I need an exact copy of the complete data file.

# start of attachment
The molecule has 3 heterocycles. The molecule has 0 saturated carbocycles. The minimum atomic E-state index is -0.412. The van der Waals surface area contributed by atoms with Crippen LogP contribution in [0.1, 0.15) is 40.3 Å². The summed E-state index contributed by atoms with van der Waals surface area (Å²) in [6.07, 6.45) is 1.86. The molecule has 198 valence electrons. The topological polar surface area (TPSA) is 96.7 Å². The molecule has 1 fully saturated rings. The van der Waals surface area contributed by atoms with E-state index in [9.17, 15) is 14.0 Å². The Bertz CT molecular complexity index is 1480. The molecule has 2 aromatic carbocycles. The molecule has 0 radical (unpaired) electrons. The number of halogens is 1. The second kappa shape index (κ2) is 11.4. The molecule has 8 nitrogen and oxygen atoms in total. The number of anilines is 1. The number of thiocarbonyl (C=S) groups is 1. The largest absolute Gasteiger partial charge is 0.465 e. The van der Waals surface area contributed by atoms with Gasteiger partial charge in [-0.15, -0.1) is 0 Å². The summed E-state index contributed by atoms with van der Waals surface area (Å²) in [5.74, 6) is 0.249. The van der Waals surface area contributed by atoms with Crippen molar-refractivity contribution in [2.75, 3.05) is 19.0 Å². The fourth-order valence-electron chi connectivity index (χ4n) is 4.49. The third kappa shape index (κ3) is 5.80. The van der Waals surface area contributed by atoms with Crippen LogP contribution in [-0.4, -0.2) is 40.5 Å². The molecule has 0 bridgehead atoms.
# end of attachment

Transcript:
The molecule has 3 heterocycles. The molecule has 0 saturated carbocycles. The minimum atomic E-state index is -0.412. The van der Waals surface area contributed by atoms with Crippen LogP contribution in [0.1, 0.15) is 40.3 Å². The summed E-state index contributed by atoms with van der Waals surface area (Å²) in [6.07, 6.45) is 1.86. The molecule has 198 valence electrons. The topological polar surface area (TPSA) is 96.7 Å². The molecule has 1 fully saturated rings. The van der Waals surface area contributed by atoms with E-state index in [9.17, 15) is 14.0 Å². The Bertz CT molecular complexity index is 1480. The molecule has 2 aromatic carbocycles. The molecule has 0 radical (unpaired) electrons. The number of halogens is 1. The second kappa shape index (κ2) is 11.4. The molecule has 8 nitrogen and oxygen atoms in total. The number of anilines is 1. The number of thiocarbonyl (C=S) groups is 1. The largest absolute Gasteiger partial charge is 0.465 e. The van der Waals surface area contributed by atoms with Gasteiger partial charge in [-0.15, -0.1) is 0 Å². The summed E-state index contributed by atoms with van der Waals surface area (Å²) in [5.74, 6) is 0.249. The van der Waals surface area contributed by atoms with Crippen molar-refractivity contribution in [2.75, 3.05) is 19.0 Å². The fourth-order valence-electron chi connectivity index (χ4n) is 4.49. The third kappa shape index (κ3) is 5.80. The van der Waals surface area contributed by atoms with Crippen LogP contribution in [-0.4, -0.2) is 40.5 Å². The molecule has 0 bridgehead atoms.